Thesis supervisors: Senior Research Fellow Heiki Valk, PhD Jüri Peets, PhD Erki Russow.
Opponents: Dr hab prof Jerzy Maik (Instytut Archeologii i Etnologii Polskiej Akademii Nauk, oddział w Łodzi); Dr. Katrin Kania (Otto-Friedrich-Universität Bamberg).
In the medieval society, the functions of textiles were manifold and might vary from practical to symbolic. Every medieval person needed textiles every day – in addition to clothing, in household and furnishing as well as packaging and sails in transport. One of the biggest medieval assemblages of archaeological textiles has been found in cesspits in Tartu. The doctoral theses are based on 3257 textile fragments. Cesspits were once used as lavatories and pits for waste. Textile scraps thrown into cesspit may originate from craft activities (e.g. tailoring) or these were used as equivalents to modern toilet paper or sanitary towels. The amount of both written and iconographic sources about medieval Tartu is limited, thus the textile fragments form the main source for studying textile trade and production as well as consumption habits and clothing culture of townspeople.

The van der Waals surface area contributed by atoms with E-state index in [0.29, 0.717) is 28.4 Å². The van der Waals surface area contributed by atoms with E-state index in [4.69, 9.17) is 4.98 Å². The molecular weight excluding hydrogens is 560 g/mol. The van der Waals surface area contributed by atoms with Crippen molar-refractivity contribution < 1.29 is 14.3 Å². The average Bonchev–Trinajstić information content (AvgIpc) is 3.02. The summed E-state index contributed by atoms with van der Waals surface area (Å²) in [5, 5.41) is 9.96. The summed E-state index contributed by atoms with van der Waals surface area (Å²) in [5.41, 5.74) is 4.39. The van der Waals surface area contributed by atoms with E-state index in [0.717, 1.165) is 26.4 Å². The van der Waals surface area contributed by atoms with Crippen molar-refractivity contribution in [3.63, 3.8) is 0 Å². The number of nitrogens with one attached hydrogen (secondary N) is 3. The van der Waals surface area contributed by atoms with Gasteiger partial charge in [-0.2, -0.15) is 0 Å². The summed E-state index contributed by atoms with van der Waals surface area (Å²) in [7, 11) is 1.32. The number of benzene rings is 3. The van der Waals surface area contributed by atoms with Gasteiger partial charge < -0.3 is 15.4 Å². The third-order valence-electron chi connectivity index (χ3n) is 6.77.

It seems that the inhabitants of medieval Tartu have preferred imported textiles to local products. The role of hanseatic trade in shaping the textile market in Tartu should not be underestimated. Among the numerous textile finds from the cesspits of Tartu, several types of imported cloth from West European production centres dominate, while fragments, which can be regarded local products, form a minority. Broadcloth, it means felted, teaselled and sheared woollen fabric, can be pointed out as typical to the medieval town culture. Remains of clothing items reveal that the inhabitants of Tartu were well informed about fashion spread in other North European towns. The most luxurious fabric was silk. Edgings and decorative top-stitching of silk was used in order to stress the status of the wearer. In medieval Tartu no large scale textile production developed. Nevertheless, the innovations related with professional urban craft (horizontal looms, carders, spinning wheel) in European towns obviously reached also Tartu. In rural areas of Livonia foreign urban textiles were rare and technological innovations of textile production were not introduced before Modern Era.